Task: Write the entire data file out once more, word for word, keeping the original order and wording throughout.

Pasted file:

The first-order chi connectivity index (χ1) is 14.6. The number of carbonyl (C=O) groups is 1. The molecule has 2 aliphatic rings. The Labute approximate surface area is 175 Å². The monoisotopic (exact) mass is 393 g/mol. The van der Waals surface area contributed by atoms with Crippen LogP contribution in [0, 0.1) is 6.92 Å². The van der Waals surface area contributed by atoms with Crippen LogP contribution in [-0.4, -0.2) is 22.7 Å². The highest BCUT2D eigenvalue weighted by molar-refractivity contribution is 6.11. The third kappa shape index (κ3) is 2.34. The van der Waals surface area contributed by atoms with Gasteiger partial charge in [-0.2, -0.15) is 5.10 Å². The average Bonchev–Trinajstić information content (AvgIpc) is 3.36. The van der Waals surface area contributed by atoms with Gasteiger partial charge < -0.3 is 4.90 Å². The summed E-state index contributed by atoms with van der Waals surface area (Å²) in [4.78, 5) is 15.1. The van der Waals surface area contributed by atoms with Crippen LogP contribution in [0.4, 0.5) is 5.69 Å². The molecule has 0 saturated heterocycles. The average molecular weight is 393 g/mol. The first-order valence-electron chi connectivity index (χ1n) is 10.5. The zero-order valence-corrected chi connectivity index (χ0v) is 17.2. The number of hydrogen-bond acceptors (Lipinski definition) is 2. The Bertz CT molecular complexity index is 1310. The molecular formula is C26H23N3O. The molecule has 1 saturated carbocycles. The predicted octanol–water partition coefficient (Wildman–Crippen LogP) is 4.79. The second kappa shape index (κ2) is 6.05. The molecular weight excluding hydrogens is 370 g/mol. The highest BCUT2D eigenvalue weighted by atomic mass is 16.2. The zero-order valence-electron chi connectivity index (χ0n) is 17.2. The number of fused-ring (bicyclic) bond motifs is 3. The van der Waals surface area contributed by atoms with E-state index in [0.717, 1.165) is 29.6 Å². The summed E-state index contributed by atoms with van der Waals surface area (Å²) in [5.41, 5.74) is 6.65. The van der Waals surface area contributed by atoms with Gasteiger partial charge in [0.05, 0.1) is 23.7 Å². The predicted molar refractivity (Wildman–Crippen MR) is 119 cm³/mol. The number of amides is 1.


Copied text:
The first-order chi connectivity index (χ1) is 14.6. The number of carbonyl (C=O) groups is 1. The molecule has 2 aliphatic rings. The Labute approximate surface area is 175 Å². The monoisotopic (exact) mass is 393 g/mol. The van der Waals surface area contributed by atoms with Crippen LogP contribution in [0, 0.1) is 6.92 Å². The van der Waals surface area contributed by atoms with Crippen LogP contribution in [-0.4, -0.2) is 22.7 Å². The highest BCUT2D eigenvalue weighted by molar-refractivity contribution is 6.11. The third kappa shape index (κ3) is 2.34. The van der Waals surface area contributed by atoms with Gasteiger partial charge in [-0.2, -0.15) is 5.10 Å². The average Bonchev–Trinajstić information content (AvgIpc) is 3.36. The van der Waals surface area contributed by atoms with Gasteiger partial charge < -0.3 is 4.90 Å². The summed E-state index contributed by atoms with van der Waals surface area (Å²) in [4.78, 5) is 15.1. The van der Waals surface area contributed by atoms with Crippen LogP contribution in [0.4, 0.5) is 5.69 Å². The molecule has 0 saturated heterocycles. The average molecular weight is 393 g/mol. The first-order valence-electron chi connectivity index (χ1n) is 10.5. The zero-order valence-corrected chi connectivity index (χ0v) is 17.2. The number of hydrogen-bond acceptors (Lipinski definition) is 2. The Bertz CT molecular complexity index is 1310. The molecular formula is C26H23N3O. The molecule has 1 saturated carbocycles. The predicted octanol–water partition coefficient (Wildman–Crippen LogP) is 4.79. The second kappa shape index (κ2) is 6.05. The molecular weight excluding hydrogens is 370 g/mol. The highest BCUT2D eigenvalue weighted by atomic mass is 16.2. The zero-order valence-electron chi connectivity index (χ0n) is 17.2. The number of fused-ring (bicyclic) bond motifs is 3. The van der Waals surface area contributed by atoms with E-state index in [0.717, 1.165) is 29.6 Å². The summed E-state index contributed by atoms with van der Waals surface area (Å²) in [5.41, 5.74) is 6.65. The van der Waals surface area contributed by atoms with Gasteiger partial charge in [0.05, 0.1) is 23.7 Å². The predicted molar refractivity (Wildman–Crippen MR) is 119 cm³/mol. The number of amides is 1.